Wednesday, May 5, 2010

Oil, Oil, Toil and Trouble... burn and oil bubble.

Have you been paying attention to the latest disaster news? Well, this one isn't a natural disaster. It's a big ol' man-made disaster brought to us by the oil industry. On April 20,2010, a fire and explosion occurred on the Deepwater Horizon oil drilling platform in the Gulf of Mexico. This oil rig is located 50 miles south east of the Mississippi Delta in New Orleans, Louisiana. Reports of the incident have been a little mixed and sometimes confusing, so I've tried to get the best info out there. Deepwater Horizon is a drill rig operator for British Petroleum (BP). BP is now on the hook for cleaning up this mess...that is, if it ever stops leaking. Tragically, 11 people died in the explosion (out of 120 crew aboard). I am so sorry for those who lost their loved ones. Not only did this explosion affect human lives, but it has and will affect the economy, the fishing/boating/watersport industry in the Gulf of Mexico, many threatened and endangered species, sensitive coastlines, and many other resources in the Gulf. This map shows the extent of the plume thus far.

The US Coast Guard and the National Oceanic and Atmospheric Administration (NOAA) have responded quickly and appropriately to the situation. The Coast Guard is currently trying to contain the spill with floating booms, skimmers, tugs, barges, and chemical treatments. There were three places that the oil was leaking from the rig after it exploded and sunk (one was just plugged yesterday). By the way, "leaking" is a weak word for this, because estimations say that there may be anywhere from 1000 to 5000 barrels (or more) "leaking" out of the drill rig daily (that's upwards of 210,000 gallons/day!! This volume in any other context would be considered a flooding!). Some sources are predicting that the scope of this disaster may exceed the 1989 Exxon Valdez disaster.

The oil spill plume is currently heading toward sensitive shorelines in Mississippi, Florida, Louisiana, and Alabama. Already, fishing has been restricted in federal waters of the Gulf of Mexico directly adjacent to the area closures. Fishermen in the area are devastated by this issue and you know I won't be eating shrimp or fish from the Gulf for a while!!! Would you like pink or black shrimp today ma'am?

According to many news sources, the US government (the Minerals Management Service, specifically) exempted BP from an environmental impact analysis last year. They gave them a "categorical exclusion" from the NEPA they should have completed in 2009 for this rig. By definition, a categorical exclusion means "a category of actions which do not individually or cumulatively have a significant effect on the human environment." Hmmm...really? Do you sincerely believe that oil rigs drilled into the sea floor in the Gulf of Mexico have no potential significant environmental impact? What's the worst that could happen, right? It's unfortunate that the lobbying efforts of big business like BP have encouraged the government to turn a blind eye to bending the rules. Sure, we need domestic oil sources...I get it and I'm not totally against it. But there is a process that needs to be adhered to to get the permits to build things like oil rigs. And that process should be followed correctly. Shortcuts and exemptions should be examined more carefully. Yes, we need business and there will be environmental impacts for the sake of progress in the US. Even I can admit and accept that. But let's do it right. If there was a way to avoid this massive "spill," then those steps should have been taken. Is it better to put down the capital for safety and double shut-off precautions during the building process, or is it better to pay upwards of $8 billion to clean up this calamity...not to mention possibly affect hundreds of beaches, preserves, wildlife species, marine species, and human jobs?? I wonder how BP would answer that question now?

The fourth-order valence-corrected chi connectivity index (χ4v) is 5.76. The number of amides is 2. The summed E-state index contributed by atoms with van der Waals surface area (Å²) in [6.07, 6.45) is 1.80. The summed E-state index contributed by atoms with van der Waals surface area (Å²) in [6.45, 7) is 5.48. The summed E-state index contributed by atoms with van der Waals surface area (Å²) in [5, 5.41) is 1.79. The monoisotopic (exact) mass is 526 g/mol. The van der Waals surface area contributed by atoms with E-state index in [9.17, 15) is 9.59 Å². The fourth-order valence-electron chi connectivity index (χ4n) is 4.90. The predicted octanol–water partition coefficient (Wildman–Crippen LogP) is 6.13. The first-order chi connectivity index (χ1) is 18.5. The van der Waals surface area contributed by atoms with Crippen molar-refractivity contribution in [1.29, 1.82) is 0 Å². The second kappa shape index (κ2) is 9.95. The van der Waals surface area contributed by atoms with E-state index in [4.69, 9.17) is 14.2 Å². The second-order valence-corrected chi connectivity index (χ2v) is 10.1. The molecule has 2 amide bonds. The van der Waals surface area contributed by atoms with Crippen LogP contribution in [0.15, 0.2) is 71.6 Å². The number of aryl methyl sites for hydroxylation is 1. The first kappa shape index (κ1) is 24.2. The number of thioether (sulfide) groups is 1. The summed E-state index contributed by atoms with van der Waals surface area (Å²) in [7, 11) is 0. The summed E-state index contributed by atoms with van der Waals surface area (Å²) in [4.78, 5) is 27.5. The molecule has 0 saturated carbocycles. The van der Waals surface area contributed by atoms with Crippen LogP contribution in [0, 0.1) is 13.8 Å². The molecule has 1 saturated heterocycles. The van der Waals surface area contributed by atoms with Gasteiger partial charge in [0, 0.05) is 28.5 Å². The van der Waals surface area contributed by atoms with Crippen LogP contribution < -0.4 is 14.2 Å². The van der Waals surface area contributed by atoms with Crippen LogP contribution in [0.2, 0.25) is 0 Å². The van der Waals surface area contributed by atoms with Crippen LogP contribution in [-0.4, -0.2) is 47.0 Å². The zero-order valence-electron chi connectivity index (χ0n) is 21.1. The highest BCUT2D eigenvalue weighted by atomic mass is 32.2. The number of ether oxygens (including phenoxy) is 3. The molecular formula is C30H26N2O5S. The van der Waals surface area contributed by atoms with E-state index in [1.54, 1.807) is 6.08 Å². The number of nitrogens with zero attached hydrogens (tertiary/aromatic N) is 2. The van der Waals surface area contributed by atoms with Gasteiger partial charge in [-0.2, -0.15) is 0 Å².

So I'll give you an update of some of what is being affected by the spill so far:
  1. Brown Pelicans and their hatchlings as well as many other birds in bird colonies and shorelines
  2. Beaches and shorelines from Louisiana all the way to Miami!
  3. Wildlife within the loop current
  4. Oil-dispersing chemicals used to clean up/disperse the massive oil spill may endanger marine creatures
  5. President Obama has put a moratorium on offshore drilling expansion
  6. Desperate times for fisherman and sea turtle deaths
For more info check out this link for a straight forward Q&A about the disaster.

Also, take a look at the NOAA website for up-to-date information about the oil spill plume and efforts taking place to control the damage. I'd like to thank my friend Mark for all of his hard work flying NOAA aircraft to take photographs and gather data from the spill. I know you're not sleeping much right now, but it's good to know that people like you are out there assessing the issue. Be careful!

Now it's our turn. I'm trying to figure out the best way that I can help right now too.

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